0.7 (0.4–1.2)

  Estonia

2.0 (0.1–3.9)

3.0 (1.4–4.6)

5.3 (3.5–7.2)

1.7 (0.6–5.2)

2.3 (0.8–6.5)

Women

  Finland

1.3 (0.8–1.9)

2.2 (1.8–2.7)

3.9 (3.0–4.7)

1.5 (0.9–2.3)

1.8 (1.1–2.9)*

  Sweden

0.6 (0.2–1.0)

1.7 (1.1–2.3)

2.7 (1.3–4.0)

2.6 (1.2–6.0)*

2.7 (1.1–6.8)*

  Norway

1.5 (0.6–2.5)

3.0 (2.0–4.0)

4.9 (2.4–7.4)

1.8 (0.9–3.5)

2.2 (1.0–5.0)

  Denmark

1.3 (0.6–2.0)

1.6 (1.1–2.1)

3.5 (2.4–4.7)

1.2 (0.6–2.2)

1.9 (1.0–3.7)

  Belgium

1.2 (0.7–1.8)

2.0 (1.3–2.7)

4.6 (3.7–5.5)

1.5 (0.9–2.7)

2.7 (1.7–4.5)*

  Italy

0.7 (0.4–1.0)

1.0 (0.8–1.2)

3.9 (3.6–4.1)

1.4 (0.9–2.3)

3.0 (2.0–4.7)*

  Spain

1.1 (0.3–1.8)

0.8 (0.2–1.4)

5.1 (4.5–5.8)

0.8 (0.3–2.1)

2.7 (1.3–5.5)*

  Czech Republic

4.1 (0.2–8.0)

2.0 (0.3–3.7)

8.8 (5.9–11.7)

0.5 (0.1–1.7)

1.5 (0.6–4.3)

  Lithuania

1.2 (0.5–2.0)

1.5 (0.9–2.0)

3.1 (2.3–4.0)

1.3 (0.6–2.6)

1.5 (0.8–2.9)

  Estonia

4.1 (2.1–6.0)

5.7 (4.0–7.4)

8.2 (6.2–10.3)

1.5 (0.8–2.6)

1.7 (1.0–2.9)

Analysis of men and women aged 30–64 years at ten European sites

aTertiary education was the reference category

*p < 0.05

Mortality from diabetes

Rates of mortality from diabetes are shown in Table 3. In all countries, having a disadvantaged SEP is related to a higher rate of mortality from diabetes. Furthermore, as for morbidity, there is an inverse relationship between SEP and mortality. For the majority of countries, the RR of dying from diabetes is significantly higher for both men and women who occupy a low SEP than for those who occupy a high SEP. There are relatively large inequalities in Eastern European countries, particularly among women, with large differences between those with tertiary education and the rest of the population, and smaller differences between the mid and lower levels (i.e. the majority of the population). The RR of dying from diabetes in the Czech Republic is 7.82 (95% CI 3.3–18.7) for women and 5.2 (95% CI 1.9–14.0) for men, while the corresponding RRs in Sweden are 3.0 (95% CI 1.9–4.8) and 2.2 (95% CI 1.8–2.6), respectively. It should be noted that absolute differences between educational level rates are not very different between Western and Eastern European countries.
Table 3

Age-standardised diabetes mortality rate by SEP (according to educational level attained) and RR of mortality

 

Mortality rate per 100,000 inhabitants

RR (95% CI)a

Tertiary education

Upper secondary

Lower secondary

Upper secondary

Lower secondary

Men

  Finland

9.6

14.4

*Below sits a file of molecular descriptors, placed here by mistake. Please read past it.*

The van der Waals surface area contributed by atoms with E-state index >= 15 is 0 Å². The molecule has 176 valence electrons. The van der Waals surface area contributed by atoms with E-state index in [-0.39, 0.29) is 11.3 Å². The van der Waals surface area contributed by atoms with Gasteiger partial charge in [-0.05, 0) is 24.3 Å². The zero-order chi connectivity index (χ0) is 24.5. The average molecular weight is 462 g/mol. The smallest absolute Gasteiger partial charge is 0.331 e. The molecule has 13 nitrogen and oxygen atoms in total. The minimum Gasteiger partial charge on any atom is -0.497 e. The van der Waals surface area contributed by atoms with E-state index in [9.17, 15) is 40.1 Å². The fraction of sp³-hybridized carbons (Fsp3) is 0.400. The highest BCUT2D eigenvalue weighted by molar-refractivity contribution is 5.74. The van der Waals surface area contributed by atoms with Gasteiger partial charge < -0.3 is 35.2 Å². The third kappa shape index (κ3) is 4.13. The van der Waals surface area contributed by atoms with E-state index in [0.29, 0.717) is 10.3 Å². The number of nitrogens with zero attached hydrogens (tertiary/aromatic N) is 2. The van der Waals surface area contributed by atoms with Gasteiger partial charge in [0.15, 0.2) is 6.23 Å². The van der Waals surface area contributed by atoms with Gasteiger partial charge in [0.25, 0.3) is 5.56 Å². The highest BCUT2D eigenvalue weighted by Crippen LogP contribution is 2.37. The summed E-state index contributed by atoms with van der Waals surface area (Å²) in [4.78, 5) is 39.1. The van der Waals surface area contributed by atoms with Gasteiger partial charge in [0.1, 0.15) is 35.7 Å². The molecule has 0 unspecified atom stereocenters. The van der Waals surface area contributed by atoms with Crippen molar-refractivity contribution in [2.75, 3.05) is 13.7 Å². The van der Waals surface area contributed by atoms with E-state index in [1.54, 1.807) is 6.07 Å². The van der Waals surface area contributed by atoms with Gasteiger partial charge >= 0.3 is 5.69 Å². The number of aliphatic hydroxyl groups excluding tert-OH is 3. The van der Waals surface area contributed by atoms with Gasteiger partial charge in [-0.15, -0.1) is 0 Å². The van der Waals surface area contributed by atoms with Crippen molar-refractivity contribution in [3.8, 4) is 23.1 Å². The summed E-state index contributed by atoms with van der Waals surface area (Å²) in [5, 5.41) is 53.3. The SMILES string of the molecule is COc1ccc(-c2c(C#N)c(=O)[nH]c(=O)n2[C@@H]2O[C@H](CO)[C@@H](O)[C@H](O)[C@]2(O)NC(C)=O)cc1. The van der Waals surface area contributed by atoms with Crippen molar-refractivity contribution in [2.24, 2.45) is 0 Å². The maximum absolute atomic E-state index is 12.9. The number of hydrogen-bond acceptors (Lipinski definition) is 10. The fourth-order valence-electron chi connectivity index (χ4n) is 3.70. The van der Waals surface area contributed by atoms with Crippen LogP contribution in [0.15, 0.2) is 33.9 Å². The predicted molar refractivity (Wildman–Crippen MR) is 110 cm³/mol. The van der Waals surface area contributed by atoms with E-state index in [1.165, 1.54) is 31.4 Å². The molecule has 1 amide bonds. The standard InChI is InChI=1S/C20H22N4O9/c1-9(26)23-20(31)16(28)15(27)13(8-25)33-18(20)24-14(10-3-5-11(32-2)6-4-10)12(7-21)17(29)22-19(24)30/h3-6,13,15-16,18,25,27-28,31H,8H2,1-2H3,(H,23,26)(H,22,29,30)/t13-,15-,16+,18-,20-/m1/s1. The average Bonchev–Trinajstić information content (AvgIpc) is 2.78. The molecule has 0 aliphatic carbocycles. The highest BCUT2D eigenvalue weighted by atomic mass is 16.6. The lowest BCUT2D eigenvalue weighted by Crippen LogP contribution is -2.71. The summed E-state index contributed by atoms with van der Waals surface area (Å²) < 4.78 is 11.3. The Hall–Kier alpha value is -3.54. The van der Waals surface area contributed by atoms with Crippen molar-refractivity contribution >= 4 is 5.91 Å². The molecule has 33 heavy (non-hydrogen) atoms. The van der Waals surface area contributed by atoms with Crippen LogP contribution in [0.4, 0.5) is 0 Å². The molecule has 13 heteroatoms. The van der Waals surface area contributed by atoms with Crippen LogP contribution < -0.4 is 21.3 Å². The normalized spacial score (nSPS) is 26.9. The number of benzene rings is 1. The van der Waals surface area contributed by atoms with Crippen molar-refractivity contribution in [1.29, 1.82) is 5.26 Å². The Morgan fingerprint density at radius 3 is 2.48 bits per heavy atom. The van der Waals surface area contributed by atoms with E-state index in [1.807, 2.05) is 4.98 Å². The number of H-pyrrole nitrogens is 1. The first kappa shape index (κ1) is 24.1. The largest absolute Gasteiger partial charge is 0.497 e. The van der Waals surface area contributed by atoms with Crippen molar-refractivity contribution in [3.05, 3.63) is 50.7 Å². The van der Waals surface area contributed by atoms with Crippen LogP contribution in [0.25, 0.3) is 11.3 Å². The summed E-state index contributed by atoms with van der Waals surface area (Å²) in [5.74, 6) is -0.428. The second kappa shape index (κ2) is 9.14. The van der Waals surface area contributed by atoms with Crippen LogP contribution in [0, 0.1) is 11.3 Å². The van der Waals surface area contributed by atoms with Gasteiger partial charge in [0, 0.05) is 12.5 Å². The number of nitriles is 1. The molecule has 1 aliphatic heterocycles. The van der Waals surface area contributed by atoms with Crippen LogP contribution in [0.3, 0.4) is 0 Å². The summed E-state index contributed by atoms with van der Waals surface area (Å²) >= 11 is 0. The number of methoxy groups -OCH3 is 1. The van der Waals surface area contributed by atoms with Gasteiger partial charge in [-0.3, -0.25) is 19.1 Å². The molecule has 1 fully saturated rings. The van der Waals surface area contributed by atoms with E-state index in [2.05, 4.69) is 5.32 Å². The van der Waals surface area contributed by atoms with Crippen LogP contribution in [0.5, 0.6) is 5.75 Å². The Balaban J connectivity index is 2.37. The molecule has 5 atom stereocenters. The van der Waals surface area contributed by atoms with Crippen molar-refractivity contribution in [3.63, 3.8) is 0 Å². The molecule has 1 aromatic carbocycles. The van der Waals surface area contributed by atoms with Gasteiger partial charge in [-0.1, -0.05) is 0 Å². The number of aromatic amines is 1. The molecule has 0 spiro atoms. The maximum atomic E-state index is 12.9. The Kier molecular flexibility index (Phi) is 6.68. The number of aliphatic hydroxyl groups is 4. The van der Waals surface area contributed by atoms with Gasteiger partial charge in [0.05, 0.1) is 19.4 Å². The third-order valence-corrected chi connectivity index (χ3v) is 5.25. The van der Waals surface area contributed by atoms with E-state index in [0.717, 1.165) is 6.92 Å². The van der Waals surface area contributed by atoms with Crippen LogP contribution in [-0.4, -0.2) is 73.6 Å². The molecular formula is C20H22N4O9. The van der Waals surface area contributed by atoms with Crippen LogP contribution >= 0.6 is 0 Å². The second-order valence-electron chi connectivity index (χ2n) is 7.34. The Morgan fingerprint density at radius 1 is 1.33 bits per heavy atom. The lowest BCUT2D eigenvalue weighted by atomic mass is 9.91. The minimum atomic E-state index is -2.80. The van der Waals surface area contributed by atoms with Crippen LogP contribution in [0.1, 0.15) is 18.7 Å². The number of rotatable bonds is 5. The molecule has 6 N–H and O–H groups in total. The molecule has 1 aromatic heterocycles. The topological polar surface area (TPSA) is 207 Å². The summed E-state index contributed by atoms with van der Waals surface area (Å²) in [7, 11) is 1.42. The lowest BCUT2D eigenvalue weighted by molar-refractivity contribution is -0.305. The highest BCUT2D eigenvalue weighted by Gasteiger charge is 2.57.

18.3

1.6 (1.2–2.2)*

2.0 (1.5–2.6)*

  Sweden

11.4

14.6

23.9

1.3 (1.1–1.7)*

2.2 (1.8–2.6)*

  Norway

11.0

16.4

24.0

1.6 (1.3–1.9)*

2.2 (1.9–2.7)*

  Denmark

10.6

18.6

32.3

1.6 (1.0–2.7)

3.0 (1.9–4.6)*

  Belgium

7.7

10.0

14.4

1.3 (1.0–1.7)

1.9 (1.6–2.4)*

  Switzerland

17.5

26.8

37.9

1.6 (1.4–1.8)*

2.2 (1.9–2.5)*

  Italy (Turin)

19.1

17.1

27.1

1.0 (0.6–1.5)

1.5 (1.0–2.1)*

  Spain (Barcelona)

17.8

18.1

24.1

1.0 (0.8–1.4)

1.4 (1.1–1.7)*

  Slovenia

35.9

44.0

40.3

1.3 (1.0–1.7)*

1.3 (1.0–1.7)

  Czech Republic

3.2

7.7

16.6

2.4 (0.8–7.1)

5.2 (1.9–14.0)*

  Poland

7.0

12.9

18.5

1.8 (1.3–2.5)*

2.7 (2.0–3.7)*

  Lithuania

6.3

12.7

12.4

2.2 (1.3–3.9)*

2.0 (1.1–3.5)*

  Estonia

8.8

14.3

14.9

1.6 (0.8–3.2)

1.5 (0.7–3.0)

Women

  Finland

4.9

8.8

15.6

1.8 (0.8–3.7)

2.9 (1.5–5.8)*

  Sweden

4.6

7.1

13.4

1.6 (0.7–3.4)

3.0 (1.9–4.8)*

  Norway

5.4

8.8

15.5

1.7 (1.2–2.5)*

2.9 (2.0–4.2)*

  Denmark

6.9

7.6

16.7

0.9 (0.3–2.6)

2.0 (0.7–5.5)

  Belgium

4.8

5.9

13.9

1.2 (0.6–2.6)

2.8 (1.5–5.2)*

  Switzerland

8.1

13.8

23.8

1.7 (1.3–2.2)

2.9 (2.2–3.8)*

  Italy (Turin)

7.0

8.0

19.0

1.4 (0.4–4.6)

3.2 (1.2–9.3)*

  Spain (Barcelona)

5.8

7.5

14.3

1.4 (0.8–2.5)

2.5 (1.6–4.0)*

  Slovenia

8.4

27.8

36.7

3.3 (1.5–7.1)*

4.3 (2.0–9.1)*

  Czech Republic

1.5

4.9

11.0

3.3 (1.4–8.2)*

7.8 (3.3–18.7)*

  Poland

3.8

6.9

15.8

2.0 (1.3–3.1)*

4.6 (3.1–6.9)*

  Lithuania

1.1

7.8

15.9

6.6 (1.7–26.4)*

10.7 (2.7–42.4)*

  Estonia

3.6

11.1

16.4

3.2 (1.8–5.8)*

4.1 (2.3–7.5)*

Analysis of men and women aged 30–74 years at 13 European sites

aTertiary education was the reference category

*p < 0.05

Discussion

The four main findings of this study are: (1) SEP inequalities are related to morbidity and mortality in diabetes mellitus in all countries, in a linear fashion, although differences in morbidity among men are relatively small; (2) SEP inequalities in diabetes prevalence are smaller than corresponding differences in diabetes mortality; (3) SEP inequalities in both morbidity and mortality are relatively higher among women than among men, particularly with respect to morbidity; and (4) relative inequalities in morbidity are more pronounced for Western European countries, whereas relative inequalities in mortality are greater in Eastern European countries. These patterns are not as clear when absolute differences between mortality and educational level rates are taken into account.

Limitations